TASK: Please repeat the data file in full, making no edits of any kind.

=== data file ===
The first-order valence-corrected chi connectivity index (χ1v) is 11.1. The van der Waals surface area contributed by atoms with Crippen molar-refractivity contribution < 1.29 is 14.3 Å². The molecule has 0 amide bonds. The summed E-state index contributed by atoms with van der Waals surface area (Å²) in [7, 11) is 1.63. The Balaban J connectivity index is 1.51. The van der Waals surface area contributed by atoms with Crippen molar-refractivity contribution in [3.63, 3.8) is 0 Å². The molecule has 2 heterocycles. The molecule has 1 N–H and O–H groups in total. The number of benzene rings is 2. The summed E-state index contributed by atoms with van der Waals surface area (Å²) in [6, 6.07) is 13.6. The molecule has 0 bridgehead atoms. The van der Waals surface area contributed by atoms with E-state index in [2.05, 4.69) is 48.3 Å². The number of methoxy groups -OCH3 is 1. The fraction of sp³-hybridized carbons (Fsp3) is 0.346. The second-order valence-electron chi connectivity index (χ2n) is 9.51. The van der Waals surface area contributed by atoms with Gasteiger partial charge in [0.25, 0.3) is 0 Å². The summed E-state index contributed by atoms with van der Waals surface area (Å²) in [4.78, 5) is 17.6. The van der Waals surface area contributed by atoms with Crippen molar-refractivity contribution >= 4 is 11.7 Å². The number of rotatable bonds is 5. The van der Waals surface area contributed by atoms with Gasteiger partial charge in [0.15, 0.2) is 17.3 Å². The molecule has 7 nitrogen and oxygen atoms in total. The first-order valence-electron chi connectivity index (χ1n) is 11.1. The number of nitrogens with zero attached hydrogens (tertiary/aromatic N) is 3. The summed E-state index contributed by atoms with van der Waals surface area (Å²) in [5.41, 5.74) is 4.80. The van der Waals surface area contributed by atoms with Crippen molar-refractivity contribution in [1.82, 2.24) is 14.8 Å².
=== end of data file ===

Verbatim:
The first-order valence-corrected chi connectivity index (χ1v) is 11.1. The van der Waals surface area contributed by atoms with Crippen molar-refractivity contribution < 1.29 is 14.3 Å². The molecule has 0 amide bonds. The summed E-state index contributed by atoms with van der Waals surface area (Å²) in [7, 11) is 1.63. The Balaban J connectivity index is 1.51. The van der Waals surface area contributed by atoms with Crippen molar-refractivity contribution in [3.63, 3.8) is 0 Å². The molecule has 2 heterocycles. The molecule has 1 N–H and O–H groups in total. The number of benzene rings is 2. The summed E-state index contributed by atoms with van der Waals surface area (Å²) in [6, 6.07) is 13.6. The molecule has 0 bridgehead atoms. The van der Waals surface area contributed by atoms with E-state index in [2.05, 4.69) is 48.3 Å². The number of methoxy groups -OCH3 is 1. The fraction of sp³-hybridized carbons (Fsp3) is 0.346. The second-order valence-electron chi connectivity index (χ2n) is 9.51. The van der Waals surface area contributed by atoms with Gasteiger partial charge in [0.25, 0.3) is 0 Å². The summed E-state index contributed by atoms with van der Waals surface area (Å²) in [4.78, 5) is 17.6. The van der Waals surface area contributed by atoms with Crippen molar-refractivity contribution >= 4 is 11.7 Å². The number of rotatable bonds is 5. The van der Waals surface area contributed by atoms with Gasteiger partial charge in [0.15, 0.2) is 17.3 Å². The molecule has 7 nitrogen and oxygen atoms in total. The first-order valence-electron chi connectivity index (χ1n) is 11.1. The number of nitrogens with zero attached hydrogens (tertiary/aromatic N) is 3. The summed E-state index contributed by atoms with van der Waals surface area (Å²) in [5.41, 5.74) is 4.80. The van der Waals surface area contributed by atoms with Crippen molar-refractivity contribution in [1.82, 2.24) is 14.8 Å².